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Researchers Sequence the Maize (Corn) Genome

The completion of a high-quality sequence of the maize (corn) genome was announced in the cover story of the 20 November issue of Science. This new maize sequence provides significant refinements over the draft sequence that was announced in February 2008, including the elimination of redundancy and improvements in the ordering and orientation of chromosomal segments.

New sequence of maize genome. The ten chromosomes of the maize genome are shown here, with concentric circles reflecting various characteristics of the genome. Thin ribbons connect duplicate regions in the maize genome, thereby revealing large related segments and reflecting the maize genome’s complicated structure. Credit: Image courtesy of Science/AAAS. Click to enlarge.

This new genome sequence reports the sequence of genes in maize and provides a detailed physical map of the maize genome. This map identifies the order in which genes are located along each of maize’s 10 chromosomes and the physical distances between those genes.

Additional information provided by the new maize genome sequence includes the locations on chromosomes of interesting, repeated sections of DNA (called centromeres) that are responsible for the faithful inheritance of those chromosomes by daughter cells during cell division.

This new genome sequence promises to:

  1. Advance basic research of maize and other grains; and

  2. Help scientists and breeders improve maize crops, which are economically important and serve as globally important sources of food, fuel and fiber.

Resulting improved strains of maize may, for example, produce larger yields, show resistance to disease, offer efficiencies in nitrogen use that would enable farmers to reduce applications of costly, polluting fertilizers, and tolerate changes in rainfall or temperature accompanying climate change.

The new maize sequence was produced by a consortium of researchers that was led by the Genome Sequencing Center (GSC) at Washington University in St. Louis, Mo., and included the University of Arizona, Iowa State University and Cold Spring Harbor Laboratory in New York. This sequencing project was part of a joint Department of Energy/Department of Agriculture (USDA)/ National Science Foundation (NSF) effort that was funded by NSF under the auspices of the National Plant Genome Initiative (NPGI).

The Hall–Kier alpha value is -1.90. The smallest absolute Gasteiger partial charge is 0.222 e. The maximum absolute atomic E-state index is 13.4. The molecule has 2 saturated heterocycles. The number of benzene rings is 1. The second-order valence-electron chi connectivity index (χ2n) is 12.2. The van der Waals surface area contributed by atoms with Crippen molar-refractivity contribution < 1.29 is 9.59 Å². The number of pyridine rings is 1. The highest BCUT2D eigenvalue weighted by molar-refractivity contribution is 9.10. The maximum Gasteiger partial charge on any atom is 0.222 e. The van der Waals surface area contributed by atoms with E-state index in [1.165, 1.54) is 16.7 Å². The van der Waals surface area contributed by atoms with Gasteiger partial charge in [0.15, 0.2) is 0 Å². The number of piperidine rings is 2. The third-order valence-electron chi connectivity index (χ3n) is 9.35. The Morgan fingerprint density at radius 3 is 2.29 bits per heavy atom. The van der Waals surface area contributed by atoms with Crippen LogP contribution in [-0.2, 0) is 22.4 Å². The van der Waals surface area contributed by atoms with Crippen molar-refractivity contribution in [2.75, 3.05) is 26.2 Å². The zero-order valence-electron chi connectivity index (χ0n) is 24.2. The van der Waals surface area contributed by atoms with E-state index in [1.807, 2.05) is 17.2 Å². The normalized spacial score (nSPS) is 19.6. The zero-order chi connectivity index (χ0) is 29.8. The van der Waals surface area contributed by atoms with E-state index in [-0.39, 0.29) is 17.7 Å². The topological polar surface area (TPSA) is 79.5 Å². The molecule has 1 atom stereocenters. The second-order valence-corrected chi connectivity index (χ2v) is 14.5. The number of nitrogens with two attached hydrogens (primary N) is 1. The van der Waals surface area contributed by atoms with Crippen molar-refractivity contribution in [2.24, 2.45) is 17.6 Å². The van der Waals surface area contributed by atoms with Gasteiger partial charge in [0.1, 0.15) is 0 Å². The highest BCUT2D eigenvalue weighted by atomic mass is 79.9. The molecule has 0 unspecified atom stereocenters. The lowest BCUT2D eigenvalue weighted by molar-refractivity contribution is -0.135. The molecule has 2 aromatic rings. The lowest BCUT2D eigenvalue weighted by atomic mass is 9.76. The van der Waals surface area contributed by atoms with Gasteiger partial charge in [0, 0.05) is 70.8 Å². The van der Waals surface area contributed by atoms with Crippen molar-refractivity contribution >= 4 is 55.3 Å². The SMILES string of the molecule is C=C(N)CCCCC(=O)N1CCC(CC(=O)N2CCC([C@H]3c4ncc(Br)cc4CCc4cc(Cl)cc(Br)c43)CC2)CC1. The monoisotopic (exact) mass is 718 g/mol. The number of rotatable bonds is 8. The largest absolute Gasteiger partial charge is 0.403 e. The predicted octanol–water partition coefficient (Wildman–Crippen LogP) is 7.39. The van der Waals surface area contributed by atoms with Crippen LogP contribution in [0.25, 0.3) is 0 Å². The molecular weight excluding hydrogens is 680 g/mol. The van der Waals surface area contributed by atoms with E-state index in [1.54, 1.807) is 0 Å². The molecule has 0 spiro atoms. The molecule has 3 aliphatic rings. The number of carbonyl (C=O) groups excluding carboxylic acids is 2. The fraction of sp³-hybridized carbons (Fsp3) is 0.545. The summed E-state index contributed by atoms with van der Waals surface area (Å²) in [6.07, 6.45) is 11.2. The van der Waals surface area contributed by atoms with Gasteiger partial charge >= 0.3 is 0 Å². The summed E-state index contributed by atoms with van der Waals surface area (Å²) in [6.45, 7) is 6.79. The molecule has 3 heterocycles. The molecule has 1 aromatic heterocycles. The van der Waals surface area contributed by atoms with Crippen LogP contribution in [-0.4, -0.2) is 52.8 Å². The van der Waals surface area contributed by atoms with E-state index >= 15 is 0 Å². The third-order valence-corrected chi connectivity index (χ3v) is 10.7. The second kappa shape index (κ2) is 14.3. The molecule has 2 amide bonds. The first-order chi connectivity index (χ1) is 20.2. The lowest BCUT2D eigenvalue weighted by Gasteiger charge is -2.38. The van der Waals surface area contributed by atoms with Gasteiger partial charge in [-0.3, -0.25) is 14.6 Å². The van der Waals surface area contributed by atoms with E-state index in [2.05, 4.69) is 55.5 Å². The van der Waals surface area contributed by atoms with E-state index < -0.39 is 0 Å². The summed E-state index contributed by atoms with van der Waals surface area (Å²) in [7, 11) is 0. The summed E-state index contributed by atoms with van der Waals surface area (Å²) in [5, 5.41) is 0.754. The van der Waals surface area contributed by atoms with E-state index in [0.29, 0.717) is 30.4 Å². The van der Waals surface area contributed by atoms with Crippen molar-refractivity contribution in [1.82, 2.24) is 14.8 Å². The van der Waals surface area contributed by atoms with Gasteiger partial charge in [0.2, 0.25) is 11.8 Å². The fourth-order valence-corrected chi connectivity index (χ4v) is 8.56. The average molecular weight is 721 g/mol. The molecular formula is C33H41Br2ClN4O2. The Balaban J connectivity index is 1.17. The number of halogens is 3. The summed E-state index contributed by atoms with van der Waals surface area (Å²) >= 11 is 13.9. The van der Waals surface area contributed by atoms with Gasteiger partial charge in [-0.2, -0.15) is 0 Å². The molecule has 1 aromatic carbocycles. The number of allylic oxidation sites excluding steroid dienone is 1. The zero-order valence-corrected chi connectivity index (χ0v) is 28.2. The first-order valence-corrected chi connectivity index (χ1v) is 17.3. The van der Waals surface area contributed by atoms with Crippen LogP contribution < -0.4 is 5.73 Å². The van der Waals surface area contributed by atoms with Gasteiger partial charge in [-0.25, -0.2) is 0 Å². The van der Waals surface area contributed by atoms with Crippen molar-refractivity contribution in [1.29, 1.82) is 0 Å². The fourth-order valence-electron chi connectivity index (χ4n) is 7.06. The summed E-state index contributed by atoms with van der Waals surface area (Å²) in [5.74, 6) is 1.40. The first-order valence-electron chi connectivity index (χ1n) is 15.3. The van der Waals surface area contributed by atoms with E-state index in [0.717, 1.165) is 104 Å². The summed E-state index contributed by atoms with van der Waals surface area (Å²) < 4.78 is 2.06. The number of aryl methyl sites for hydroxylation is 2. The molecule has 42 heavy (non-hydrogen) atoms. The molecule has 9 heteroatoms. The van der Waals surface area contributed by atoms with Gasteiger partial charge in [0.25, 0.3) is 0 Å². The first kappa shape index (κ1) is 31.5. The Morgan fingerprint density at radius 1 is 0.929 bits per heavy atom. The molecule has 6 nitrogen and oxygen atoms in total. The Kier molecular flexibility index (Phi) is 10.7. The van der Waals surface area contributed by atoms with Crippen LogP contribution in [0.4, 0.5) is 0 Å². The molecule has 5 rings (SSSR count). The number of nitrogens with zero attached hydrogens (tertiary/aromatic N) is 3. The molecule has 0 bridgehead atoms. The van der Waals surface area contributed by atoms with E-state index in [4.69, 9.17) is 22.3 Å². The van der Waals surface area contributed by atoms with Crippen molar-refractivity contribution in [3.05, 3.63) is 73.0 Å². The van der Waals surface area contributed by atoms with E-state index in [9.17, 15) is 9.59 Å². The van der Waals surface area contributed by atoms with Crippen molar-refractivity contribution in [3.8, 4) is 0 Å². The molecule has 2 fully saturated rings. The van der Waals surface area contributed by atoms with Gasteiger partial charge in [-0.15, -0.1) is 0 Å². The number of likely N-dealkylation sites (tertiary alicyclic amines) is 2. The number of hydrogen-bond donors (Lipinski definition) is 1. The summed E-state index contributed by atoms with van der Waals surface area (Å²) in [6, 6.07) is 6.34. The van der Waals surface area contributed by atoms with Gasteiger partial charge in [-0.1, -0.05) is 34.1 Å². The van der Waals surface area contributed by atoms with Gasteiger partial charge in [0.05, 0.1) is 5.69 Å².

The NPGI, which began in 1998, is an ongoing effort to understand the structure and function of all plant genes at levels from the molecular and organismal to interactions within ecosystems. The NPGI focuses on plants of economic importance and plant processes of potential economic value.

The same Science issue also announces the results of two other NPGI-funded studies that were enabled by the new maize sequence. One of these studies produced a so-called HapMap of the maize genome, which describes the genetic differences between various strains of maize that are currently bred around the world. This resource will help researchers identify the genes that control various maize traits. The HapMap was produced by a team led by Edward S. Buckler of the USDA and Cornell University and Doreen H. Ware of the USDA and Cold Spring Harbor Laboratory.

The other NPGI-funded study builds on the new maize genome sequence by identifying a surprisingly widespread biological process that determines the level of expression of certain genes present in hybrid strains of maize. This study was produced by a team led by Patrick S. Schnable of Iowa State University.

The 20 November issue of Science also reports on the sequencing by a Mexican consortium led by Luis Herrera-Estella of CINVESTAV, Irapuato, Mexico of the popcorn variety Palomero toluqueño, which is bred in central Mexico. Comparisons between Palomero toluqueño and the NSF-funded genome sequence, which is from a maize strain that is inbred in mid-western regions of the US, reveals important clues about how maize has been domesticated over the last 10,000 years and highlights the importance of biodiversity.

In addition, the 20 November issue of PLoS Genetics features an editorial on the new maize sequence and ten more companion studies—each of which either provides background information on the development of the maize sequence or uses the new maize sequence to produce additional insights into maize genetics. In addition to advancing research on maize, the maize genome sequence is also expected to advance other cereal genome sequencing projects, such as those for wheat and barley.

The maize sequencing project, which was initiated in 2005, is a notable achievement because it was completely quickly and because the maize genome is among the most challenging genomes sequenced to date. The complexity of the maize genome is partly due to its size: with 2.5 billion base pairs covering ten chromosomes, the maize genome is almost as big as the human genome.

The complexity of the maize genome is also partly due to the fact that about 85% of its DNA is composed of transposable elements—segments of DNA that can move between locations.



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